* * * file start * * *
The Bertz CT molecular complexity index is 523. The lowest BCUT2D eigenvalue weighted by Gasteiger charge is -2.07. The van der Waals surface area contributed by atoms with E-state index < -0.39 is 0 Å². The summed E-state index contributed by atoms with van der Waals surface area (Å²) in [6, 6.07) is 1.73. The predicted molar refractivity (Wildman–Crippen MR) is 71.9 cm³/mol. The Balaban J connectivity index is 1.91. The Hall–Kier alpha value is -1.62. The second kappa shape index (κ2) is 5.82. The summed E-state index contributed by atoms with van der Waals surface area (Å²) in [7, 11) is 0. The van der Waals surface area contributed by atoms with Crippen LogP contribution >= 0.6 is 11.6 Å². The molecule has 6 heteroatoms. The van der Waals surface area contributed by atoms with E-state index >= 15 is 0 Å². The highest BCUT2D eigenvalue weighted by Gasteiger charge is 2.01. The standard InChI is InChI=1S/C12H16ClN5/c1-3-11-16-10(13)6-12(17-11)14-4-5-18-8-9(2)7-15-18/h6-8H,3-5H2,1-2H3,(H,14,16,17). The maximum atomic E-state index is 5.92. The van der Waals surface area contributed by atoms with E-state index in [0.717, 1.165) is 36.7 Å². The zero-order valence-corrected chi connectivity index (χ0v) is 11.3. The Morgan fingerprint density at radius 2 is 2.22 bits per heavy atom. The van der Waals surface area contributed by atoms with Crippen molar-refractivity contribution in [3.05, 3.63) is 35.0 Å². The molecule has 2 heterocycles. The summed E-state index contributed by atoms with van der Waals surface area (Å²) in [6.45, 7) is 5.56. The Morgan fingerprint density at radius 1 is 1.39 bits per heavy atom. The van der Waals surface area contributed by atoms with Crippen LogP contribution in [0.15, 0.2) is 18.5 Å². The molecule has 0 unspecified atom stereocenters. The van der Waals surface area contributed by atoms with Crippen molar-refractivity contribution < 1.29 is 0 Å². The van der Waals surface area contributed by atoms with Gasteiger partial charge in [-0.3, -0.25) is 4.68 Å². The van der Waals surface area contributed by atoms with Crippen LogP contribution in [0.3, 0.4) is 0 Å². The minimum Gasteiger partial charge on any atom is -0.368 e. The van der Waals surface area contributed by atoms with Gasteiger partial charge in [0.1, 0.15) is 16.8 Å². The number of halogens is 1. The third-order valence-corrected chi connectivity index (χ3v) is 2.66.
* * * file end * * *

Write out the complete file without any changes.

The Bertz CT molecular complexity index is 523. The lowest BCUT2D eigenvalue weighted by Gasteiger charge is -2.07. The van der Waals surface area contributed by atoms with E-state index < -0.39 is 0 Å². The summed E-state index contributed by atoms with van der Waals surface area (Å²) in [6, 6.07) is 1.73. The predicted molar refractivity (Wildman–Crippen MR) is 71.9 cm³/mol. The Balaban J connectivity index is 1.91. The Hall–Kier alpha value is -1.62. The second kappa shape index (κ2) is 5.82. The summed E-state index contributed by atoms with van der Waals surface area (Å²) in [7, 11) is 0. The van der Waals surface area contributed by atoms with Crippen LogP contribution >= 0.6 is 11.6 Å². The molecule has 6 heteroatoms. The van der Waals surface area contributed by atoms with E-state index >= 15 is 0 Å². The highest BCUT2D eigenvalue weighted by Gasteiger charge is 2.01. The standard InChI is InChI=1S/C12H16ClN5/c1-3-11-16-10(13)6-12(17-11)14-4-5-18-8-9(2)7-15-18/h6-8H,3-5H2,1-2H3,(H,14,16,17). The maximum atomic E-state index is 5.92. The van der Waals surface area contributed by atoms with E-state index in [0.717, 1.165) is 36.7 Å². The zero-order valence-corrected chi connectivity index (χ0v) is 11.3. The Morgan fingerprint density at radius 2 is 2.22 bits per heavy atom. The van der Waals surface area contributed by atoms with Crippen molar-refractivity contribution in [3.05, 3.63) is 35.0 Å². The molecule has 2 heterocycles. The summed E-state index contributed by atoms with van der Waals surface area (Å²) in [6.45, 7) is 5.56. The Morgan fingerprint density at radius 1 is 1.39 bits per heavy atom. The van der Waals surface area contributed by atoms with Crippen LogP contribution in [0.15, 0.2) is 18.5 Å². The molecule has 0 unspecified atom stereocenters. The van der Waals surface area contributed by atoms with Crippen molar-refractivity contribution < 1.29 is 0 Å². The van der Waals surface area contributed by atoms with Gasteiger partial charge in [-0.3, -0.25) is 4.68 Å². The van der Waals surface area contributed by atoms with Crippen LogP contribution in [0.3, 0.4) is 0 Å². The minimum Gasteiger partial charge on any atom is -0.368 e. The van der Waals surface area contributed by atoms with Gasteiger partial charge in [0.1, 0.15) is 16.8 Å². The number of halogens is 1. The third-order valence-corrected chi connectivity index (χ3v) is 2.66.